Under Robin Ticciati the Scottish Chamber Orchestra is exploring unfamiliar Romantic paths
If I boil down my motives, I joined the Scottish Chamber Orchestra because I wanted to play Mozart.
As a postgraduate music student in London, peering in, uninitiated, at the orchestral world, I just could not fathom what passed for a satisfying or feasible life in this profession. So mystified was I, that I was on the verge of giving it all up as a hoax, when I got signed up to a Mozart Opera project at the Royal College of Music.
From the first rehearsal of that project, the profession had me. I was hooked. Sir Colin Davis was conducting and we were playing Don Giovanni. I was riveted, and I knew then that I could play this music every single day for the rest of my life and never be bored.
So I joined the Scottish Chamber Orchestra, where we didn't play Mozart quite every day, but we played it a lot. It was, and still is, a sheer joy to me. SCO's Mozart is special. It springs from its toes, leaps carefree through the long grass, yet tramples nothing. It sings and it breathes, it laughs and cries.
I'm not the only one who thinks this. Our equivalent of the Olympic gold medal came, albeit in a plastic CD case, when we recorded the late Mozart Symphonies with Sir Charles Mackerras. The reviews that recording gathered were astonishing – hailed from every corner as the definitive recording of such venerated music. At the time, friends from other walks of life asked me whether, having recorded such a seminal disc, I was now going to retire, one life ambition surely fulfilled. But it seemed a bit early at 28.
So here I still am in the SCO, with the conductors getting younger. It's Ticciati's turn now – and with a difference of roughly 60 years between him and Mackerras, he's up to new tricks. Sure, he's doing superb work with us and the Haydn symphonies, but Ticciati is also programming things for us like Berlioz. And Mahler. And this, I invite you to observe, is far from standard chamber orchestra repertoire.
In fact, the SCO starts to bulge at the seams when we put on these works. We don't double the string forces as Berlioz would have done, but there's no way round hiring in those trombones. And what about the ophicleides? Described by Berlioz himself as an instrument that ‘recalls too closely the tone of the serpent’, we've had to get those along too.
Imagine my consternation. Whose orchestral schedule is this, I ask, as I scan all the unfamiliar romantic repertoire in my diary for the months to come. As a board member, I've spent some time scanning the accounts of such undertakings too. As a player, am I going to take Ticciati aside and point out that this is not what I signed up for? Point out to him that this is simply not Mozart?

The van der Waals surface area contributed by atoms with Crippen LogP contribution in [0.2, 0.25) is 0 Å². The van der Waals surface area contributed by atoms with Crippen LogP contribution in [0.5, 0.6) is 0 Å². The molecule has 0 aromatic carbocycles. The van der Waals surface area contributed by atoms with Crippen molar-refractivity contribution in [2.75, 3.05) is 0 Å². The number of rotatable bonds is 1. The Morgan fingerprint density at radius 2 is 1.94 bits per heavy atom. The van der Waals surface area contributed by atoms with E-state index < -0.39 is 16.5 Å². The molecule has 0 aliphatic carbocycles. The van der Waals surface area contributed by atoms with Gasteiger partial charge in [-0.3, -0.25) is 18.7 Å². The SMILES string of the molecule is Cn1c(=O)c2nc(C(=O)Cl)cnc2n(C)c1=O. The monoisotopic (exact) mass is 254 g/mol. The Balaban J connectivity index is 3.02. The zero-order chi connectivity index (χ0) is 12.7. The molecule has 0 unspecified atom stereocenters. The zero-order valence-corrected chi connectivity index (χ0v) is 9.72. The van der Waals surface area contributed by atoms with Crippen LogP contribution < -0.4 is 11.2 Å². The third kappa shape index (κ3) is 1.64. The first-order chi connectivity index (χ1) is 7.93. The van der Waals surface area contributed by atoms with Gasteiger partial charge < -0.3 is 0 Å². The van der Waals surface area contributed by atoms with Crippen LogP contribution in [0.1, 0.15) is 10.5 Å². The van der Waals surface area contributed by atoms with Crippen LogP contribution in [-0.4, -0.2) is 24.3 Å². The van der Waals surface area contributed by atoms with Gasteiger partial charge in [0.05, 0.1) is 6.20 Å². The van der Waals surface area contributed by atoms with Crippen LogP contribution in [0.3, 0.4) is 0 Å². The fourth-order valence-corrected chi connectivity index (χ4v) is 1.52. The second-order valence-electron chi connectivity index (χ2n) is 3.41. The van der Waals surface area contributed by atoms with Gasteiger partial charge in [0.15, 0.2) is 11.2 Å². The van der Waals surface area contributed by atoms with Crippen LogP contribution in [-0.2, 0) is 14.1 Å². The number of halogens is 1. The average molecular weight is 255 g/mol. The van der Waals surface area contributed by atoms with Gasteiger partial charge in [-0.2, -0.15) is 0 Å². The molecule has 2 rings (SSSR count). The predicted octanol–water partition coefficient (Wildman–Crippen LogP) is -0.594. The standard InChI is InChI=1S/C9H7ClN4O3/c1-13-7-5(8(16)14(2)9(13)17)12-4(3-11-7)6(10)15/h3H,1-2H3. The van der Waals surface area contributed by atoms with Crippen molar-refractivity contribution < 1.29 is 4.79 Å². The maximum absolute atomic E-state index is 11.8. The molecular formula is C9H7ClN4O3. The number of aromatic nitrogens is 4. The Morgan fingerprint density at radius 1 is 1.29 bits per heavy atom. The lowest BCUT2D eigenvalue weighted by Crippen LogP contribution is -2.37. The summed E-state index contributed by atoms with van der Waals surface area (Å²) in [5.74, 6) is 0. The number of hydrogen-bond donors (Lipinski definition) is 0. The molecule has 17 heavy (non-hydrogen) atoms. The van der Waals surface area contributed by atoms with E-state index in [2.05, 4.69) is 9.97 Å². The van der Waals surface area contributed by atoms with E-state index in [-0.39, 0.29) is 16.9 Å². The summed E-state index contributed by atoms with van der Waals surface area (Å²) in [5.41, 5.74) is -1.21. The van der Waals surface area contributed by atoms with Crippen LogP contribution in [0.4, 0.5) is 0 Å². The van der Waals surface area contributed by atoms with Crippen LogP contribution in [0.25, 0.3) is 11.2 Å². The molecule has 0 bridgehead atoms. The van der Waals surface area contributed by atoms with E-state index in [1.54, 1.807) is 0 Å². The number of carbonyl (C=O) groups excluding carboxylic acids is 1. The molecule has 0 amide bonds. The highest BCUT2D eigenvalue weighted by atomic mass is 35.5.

Well the rigid and Victorian orchestral hierarchy, which we all endure in this profession, doesn't permit such outspoken personal interventions, so I have no choice but to turn up for work and give it a go.
And there I was, recording the Symphonie fantastique last season, when it dawned on me. This music fires the same part of my brain as Mozart. It gives me the same sense of flying as we play. I'm not a neuroscientist, nor a musicologist, so I leave the academic debates and proofs to others. But I know how different music affects me physiologically.
When handled by the SCO, the silken thread of those Berlioz lines seem to spin out with the delicacy and poise of the classical masters. I am not saying that we play all music the same. Our Berlioz sounds to me like a distinct interpretation, as we enunciate the clear and twisting timbres and textures of his writing. The sheer drama in works like La mort de Cléopâtre rile us up into a fury of storytelling and operatic tragedy. The human characters of his pieces, from the epic Lear to those ghastly witches, emerge from the page, so that from the ink we shape them in the air, until they're dancing around the stage with us.
It suits Ticciati, this music. And it turns out it suits us too. Just like in a Mozart opera, the human stories in this music seize me, while Berlioz's clear but intoxicating music fills the air. I asked Ticciati why he did it, programming all this Berlioz for us. Maestro replied, ‘I knew that Berlioz was a combination of classical understanding with romantic fervour. And that's also the SCO.’
The Scottish Chamber Orchestra’s second all-Berlioz CD, Les nuits d’été and La mort de Cléopâtre, featuring principal conductor Robin Ticciati and mezzo-soprano Karen Cargill, is released on April 15, 2013 on Linn (CKD421).
Rosenna East is a violinist and writer. She is sub principal second violin of the Scottish Chamber Orchestra and also works as a guest principal with other ensembles around the UK. In parallel to her work as a musician, she is a regular contributor in print to The Herald Scotland, Classical Music Magazine and The Big Issue, as well as being a commentator for BBC Radio Scotland.